Filed Date: Nov. 20, 2019
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On November 20, 2019, the Community Success Initiative, Justice Served N.C., and the North Carolina State Conference of the NAACP filed suit against the Speaker of the North Carolina House of Representatives, the North Carolina Board of Elections ("N.C. Board of Elections"), and other relevant state officials in North Carolina's Wake County Superior Court, challenging a requirement that people with previous felony convictions complete probation or post-release supervision and pay all court fines and fees to be eligible to vote. On November 20, 2019, Wash Away Unemployment NC and six individuals with previous felony convictions seeking to vote in North Carolina joined as plaintiffs.
North Carolina's felony disenfranchisement statute N.C.G.S. § 13-1 provided that people convicted of a felony will not have their right to vote restored until they have been unconditionally discharged. In practice, this meant that people convicted of felonies who completed their prison sentence or were never sentenced to prison were unable to vote until the completion of their post-supervision release, probation period, or the payment of all fines and fees associated with their sentence. Plaintiffs alleged that these requirements infringed the North Carolina Constitution's Free Elections clause, Equal Protection clause, Freedom of Speech and Assembly clauses, and ban on property qualifications.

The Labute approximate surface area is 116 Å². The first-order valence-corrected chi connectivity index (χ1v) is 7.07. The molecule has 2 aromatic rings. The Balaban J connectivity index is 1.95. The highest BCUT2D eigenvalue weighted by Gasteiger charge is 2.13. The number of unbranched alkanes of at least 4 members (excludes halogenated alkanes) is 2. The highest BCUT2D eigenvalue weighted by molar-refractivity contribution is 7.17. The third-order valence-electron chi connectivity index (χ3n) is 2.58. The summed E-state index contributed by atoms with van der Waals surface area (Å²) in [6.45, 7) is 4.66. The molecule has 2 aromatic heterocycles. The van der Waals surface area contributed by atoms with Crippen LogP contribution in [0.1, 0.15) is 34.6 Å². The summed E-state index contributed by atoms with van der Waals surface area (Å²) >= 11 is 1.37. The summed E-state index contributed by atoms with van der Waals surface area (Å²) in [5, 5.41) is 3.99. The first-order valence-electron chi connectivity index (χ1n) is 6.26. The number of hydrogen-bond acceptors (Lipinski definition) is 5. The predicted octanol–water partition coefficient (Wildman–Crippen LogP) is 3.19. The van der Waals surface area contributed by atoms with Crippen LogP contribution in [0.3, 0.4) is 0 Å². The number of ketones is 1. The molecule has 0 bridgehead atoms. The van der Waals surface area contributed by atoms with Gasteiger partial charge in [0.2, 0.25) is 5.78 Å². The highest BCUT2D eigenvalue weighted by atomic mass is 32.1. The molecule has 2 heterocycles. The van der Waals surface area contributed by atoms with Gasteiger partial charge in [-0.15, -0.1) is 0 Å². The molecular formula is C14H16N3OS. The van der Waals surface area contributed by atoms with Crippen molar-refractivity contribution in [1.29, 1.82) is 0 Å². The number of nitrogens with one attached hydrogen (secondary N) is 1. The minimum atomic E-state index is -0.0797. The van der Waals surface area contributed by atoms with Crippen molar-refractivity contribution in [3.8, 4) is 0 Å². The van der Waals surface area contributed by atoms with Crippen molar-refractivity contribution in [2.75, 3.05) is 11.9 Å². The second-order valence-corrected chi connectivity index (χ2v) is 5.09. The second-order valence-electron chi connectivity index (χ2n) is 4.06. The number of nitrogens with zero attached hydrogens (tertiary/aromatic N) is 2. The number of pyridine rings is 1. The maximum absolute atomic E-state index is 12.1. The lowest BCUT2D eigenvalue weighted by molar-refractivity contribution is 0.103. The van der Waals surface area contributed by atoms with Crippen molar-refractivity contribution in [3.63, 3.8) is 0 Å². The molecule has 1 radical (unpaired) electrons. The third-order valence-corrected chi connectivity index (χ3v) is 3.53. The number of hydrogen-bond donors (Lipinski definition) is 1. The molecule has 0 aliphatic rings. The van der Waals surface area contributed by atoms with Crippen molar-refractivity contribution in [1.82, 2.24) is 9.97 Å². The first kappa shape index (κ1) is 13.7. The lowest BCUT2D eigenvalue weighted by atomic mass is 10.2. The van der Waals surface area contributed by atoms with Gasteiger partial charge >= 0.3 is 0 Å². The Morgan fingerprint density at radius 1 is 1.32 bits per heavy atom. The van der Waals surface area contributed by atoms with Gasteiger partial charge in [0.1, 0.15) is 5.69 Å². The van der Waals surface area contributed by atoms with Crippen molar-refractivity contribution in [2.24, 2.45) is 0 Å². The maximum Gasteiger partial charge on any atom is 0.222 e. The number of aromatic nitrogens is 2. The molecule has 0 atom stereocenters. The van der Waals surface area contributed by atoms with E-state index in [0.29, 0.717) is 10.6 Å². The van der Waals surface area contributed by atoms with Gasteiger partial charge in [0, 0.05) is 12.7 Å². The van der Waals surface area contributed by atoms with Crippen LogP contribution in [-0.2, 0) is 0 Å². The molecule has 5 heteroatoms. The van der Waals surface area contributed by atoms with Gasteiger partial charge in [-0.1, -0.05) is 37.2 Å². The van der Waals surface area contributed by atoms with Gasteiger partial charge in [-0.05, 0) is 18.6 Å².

Community Success Initiative, Justice Served N.C., and Wash Away Employment N.C. are non-partisan, non-profit organizations that assist formerly incarcerated people with reintegrating into society. These organizations diverted resources to educating and assisting their clients with registering to vote under North Carolina's felony-based disenfranchisement law. The North Carolina State Conference of the NAACP is also a non-partisan, non-profit organization that works to improve the political, social, educational, and economic status of minority groups. As part of this mission, the NAACP registers African American and people of color voters, the North Carolina NAACP diverted resources to education about and assisting potential voters in North Carolina understand the state's felony-based disenfranchisement laws. The six individual plaintiffs were North Carolinians convicted of felonies who served their incarceration time but remained unable to vote due to post-release supervision and probation. But for the felony-based disenfranchisement laws, these individual plaintiffs would have participated in North Carolina elections. Defendants, sued in their official capacities, include Timothy K. Moore, Speaker of the N.C. House of Representatives, Philip E. Berger, President Pro Tempore of the N.C. Senate, Damon Circosta, Chair of the N.C. State Board of Elections, Stella Anderson, Secretary of the N.C. State Board of Elections, Ken Raymon, Jeff Carmon III, and David C. Black, members of the N.C. State Board of Elections, and the N.C. State Board of Elections.